Growing Pains

Growing Pains

Growing Pains, all churches have them, even the earliest church. In Acts we see the first issue that came to pass after the ascension of Jesus.

Acts 15:4 When they came to Jerusalem, they were welcomed by the church and the apostles and the elders, and they declared all that God had done with them.  But some believers who belonged to the party of the Pharisees rose up, and said, “It is necessary to circumcise them, and to charge them to keep the law of Moses.”

Acts 15:4-5

The fledgling Church was still trying to decide how to merge Gentiles and Jews. The Jews were insisting that the Gentiles be circumcised, the gentiles were not to fond of this idea. This was an issue that could have easily created the first schism in the Church. How was this avoided? Peter stood, as the first among all the apostles, and reminded those present of the mission of the Church, to save souls. What will bring the most souls to Christ.

I was reminded the other day at a parishioners home, of the Baptist church I spent 11 years across from. Good Shepherd Episcopal was right across the street from First Baptist Wichita Falls. The Baptists were all about saving souls; it’s the mission, right? They would do this by offering iPads to those who regularly attended, offering Chic-fil-a after their service, (Wichita Falls for years did not have a Chic-fil-A franchise…they shipped it in from Layton OK!) they even went so far as to baptize kids at the water park. This certainly, from the surface, looks to be bringing “the most” to Christ. But if we look closer, the offering of worldly things like iPads and chicken is a bribe to follow Christ, and don’t get me started about baptizing at a water park. We are to come to Christ, as ones who have surrendered to Him, not as one who was enticed to worship.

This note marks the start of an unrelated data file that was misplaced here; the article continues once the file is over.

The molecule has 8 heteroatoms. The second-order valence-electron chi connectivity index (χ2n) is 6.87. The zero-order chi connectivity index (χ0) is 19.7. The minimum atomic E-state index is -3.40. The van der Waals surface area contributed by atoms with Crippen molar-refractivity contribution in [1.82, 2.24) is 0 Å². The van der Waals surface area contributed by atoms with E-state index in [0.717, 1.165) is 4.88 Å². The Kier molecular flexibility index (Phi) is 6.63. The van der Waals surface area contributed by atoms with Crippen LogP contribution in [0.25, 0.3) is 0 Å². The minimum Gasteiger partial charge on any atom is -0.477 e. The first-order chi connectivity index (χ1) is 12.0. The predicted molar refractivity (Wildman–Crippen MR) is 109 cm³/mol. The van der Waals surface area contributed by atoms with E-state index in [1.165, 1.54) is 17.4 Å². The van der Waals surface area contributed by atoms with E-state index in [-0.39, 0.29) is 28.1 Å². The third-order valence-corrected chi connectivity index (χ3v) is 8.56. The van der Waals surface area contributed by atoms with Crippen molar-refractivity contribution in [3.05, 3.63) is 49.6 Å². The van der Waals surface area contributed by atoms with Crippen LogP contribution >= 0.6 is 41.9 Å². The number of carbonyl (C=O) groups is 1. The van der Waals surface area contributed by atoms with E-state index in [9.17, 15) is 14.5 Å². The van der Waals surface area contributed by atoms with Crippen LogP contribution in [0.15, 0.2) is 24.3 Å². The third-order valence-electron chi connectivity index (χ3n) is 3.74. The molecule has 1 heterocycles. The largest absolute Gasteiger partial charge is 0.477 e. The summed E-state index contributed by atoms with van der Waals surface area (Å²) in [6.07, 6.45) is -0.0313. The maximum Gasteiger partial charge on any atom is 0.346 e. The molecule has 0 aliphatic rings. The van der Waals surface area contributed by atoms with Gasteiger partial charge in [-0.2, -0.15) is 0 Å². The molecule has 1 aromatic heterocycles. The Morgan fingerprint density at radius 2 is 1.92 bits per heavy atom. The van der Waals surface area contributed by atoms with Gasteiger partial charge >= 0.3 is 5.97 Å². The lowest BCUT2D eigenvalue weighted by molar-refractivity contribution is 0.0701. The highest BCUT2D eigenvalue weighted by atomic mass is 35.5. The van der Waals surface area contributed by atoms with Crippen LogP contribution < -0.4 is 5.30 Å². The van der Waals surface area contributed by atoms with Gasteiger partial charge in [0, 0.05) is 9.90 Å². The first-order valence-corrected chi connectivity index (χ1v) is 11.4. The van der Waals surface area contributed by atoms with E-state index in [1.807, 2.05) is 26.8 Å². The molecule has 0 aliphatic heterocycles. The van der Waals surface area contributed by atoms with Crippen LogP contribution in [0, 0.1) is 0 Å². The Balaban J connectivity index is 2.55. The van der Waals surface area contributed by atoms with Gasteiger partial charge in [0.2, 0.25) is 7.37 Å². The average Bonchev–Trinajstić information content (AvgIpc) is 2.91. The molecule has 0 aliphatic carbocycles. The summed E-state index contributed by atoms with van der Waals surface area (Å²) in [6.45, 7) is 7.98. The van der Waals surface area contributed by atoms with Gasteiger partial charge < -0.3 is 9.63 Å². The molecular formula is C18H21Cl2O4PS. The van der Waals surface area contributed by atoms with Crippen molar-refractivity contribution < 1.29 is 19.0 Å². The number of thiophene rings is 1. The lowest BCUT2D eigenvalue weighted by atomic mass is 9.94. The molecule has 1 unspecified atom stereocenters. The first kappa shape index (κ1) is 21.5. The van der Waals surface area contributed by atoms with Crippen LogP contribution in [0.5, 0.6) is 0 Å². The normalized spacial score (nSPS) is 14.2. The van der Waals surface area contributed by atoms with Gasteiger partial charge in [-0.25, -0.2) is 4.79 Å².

And this is what brought the apostles together, instead of breaking them apart; the humility of surrendering to Christ. Coming to Christ should not be seen as a contest of wills. The Jews saw circumcision as a right of passage…“we did, why shouldn’t they have to”? Coming to Christ should not be seen as a competition; we surrender to Christ, that is all.

Coming to Christ should be seen as charity. Love of God and Love of neighbor. This means you bend where the Church allows, but stand firm where the Church does not. As traditional Christians we are sometimes branded as hateful, as we do have to lay down the law in places. We should be aware of this and learn to bend when we can.

The apostles were divided at the council of Jerusalem, no doubt. They, as all subsequent councils, agreed that they would present their arguments, listen, reflect, but in the end, they would agree with the decisions of the council, whether they agreed with it or not.

Some might question how this is not abused as a practice. For one, we have had 21 ecumenical councils, and the Church still stands and holds the truth of the Gospel. In this we should remember Peter’s final words in his address to the Jerusalem Council.

Acts 15: 19 Therefore my judgment is that we should not trouble those of the Gentiles who turn to God, but should write to them to abstain from the pollutions of idols and from unchastity and from what is strangled and from blood.

Acts 15:19-20

Peter was stating that though he had directed the Church not to follow one of the traditions of Judaism, he still instructed the Church to stand against the known heresies. There are limits; but God guards His Church, and the powers of Hell will never overcome it.

As we grow there will be discussions, maybe even an argument. We should hear each other out in a Christian manner. We will act in charity and love towards one another. We will decide these difference in accords with the Ordinariate practice and the law of the Catholic Church. And after the discussion is ended and decided, we should all pledge to walk forward together to grow the Catholic Church here in Cleburne, remembering that schism nor rancor ever grew a church.

God Bless

Fr Scott

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